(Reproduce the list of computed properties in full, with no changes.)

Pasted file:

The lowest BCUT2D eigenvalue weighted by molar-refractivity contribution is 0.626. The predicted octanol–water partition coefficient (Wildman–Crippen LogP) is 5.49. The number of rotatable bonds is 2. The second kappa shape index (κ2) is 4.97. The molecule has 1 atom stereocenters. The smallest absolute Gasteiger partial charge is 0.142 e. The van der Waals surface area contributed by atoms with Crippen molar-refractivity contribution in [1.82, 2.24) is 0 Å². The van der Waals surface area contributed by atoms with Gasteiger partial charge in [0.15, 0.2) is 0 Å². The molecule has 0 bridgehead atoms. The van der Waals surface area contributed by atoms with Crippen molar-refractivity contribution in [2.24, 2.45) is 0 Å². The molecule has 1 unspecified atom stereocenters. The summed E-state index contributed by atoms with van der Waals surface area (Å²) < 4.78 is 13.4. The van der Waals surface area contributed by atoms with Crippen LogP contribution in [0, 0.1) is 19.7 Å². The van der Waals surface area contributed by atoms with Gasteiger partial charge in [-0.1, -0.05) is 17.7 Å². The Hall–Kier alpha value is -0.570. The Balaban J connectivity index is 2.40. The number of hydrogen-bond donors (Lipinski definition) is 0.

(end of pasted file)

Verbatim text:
The lowest BCUT2D eigenvalue weighted by molar-refractivity contribution is 0.626. The predicted octanol–water partition coefficient (Wildman–Crippen LogP) is 5.49. The number of rotatable bonds is 2. The second kappa shape index (κ2) is 4.97. The molecule has 1 atom stereocenters. The smallest absolute Gasteiger partial charge is 0.142 e. The van der Waals surface area contributed by atoms with Crippen molar-refractivity contribution in [1.82, 2.24) is 0 Å². The van der Waals surface area contributed by atoms with Gasteiger partial charge in [0.15, 0.2) is 0 Å². The molecule has 0 bridgehead atoms. The van der Waals surface area contributed by atoms with Crippen molar-refractivity contribution in [2.24, 2.45) is 0 Å². The molecule has 1 unspecified atom stereocenters. The summed E-state index contributed by atoms with van der Waals surface area (Å²) < 4.78 is 13.4. The van der Waals surface area contributed by atoms with Crippen LogP contribution in [0, 0.1) is 19.7 Å². The van der Waals surface area contributed by atoms with Gasteiger partial charge in [-0.1, -0.05) is 17.7 Å². The Hall–Kier alpha value is -0.570. The Balaban J connectivity index is 2.40. The number of hydrogen-bond donors (Lipinski definition) is 0.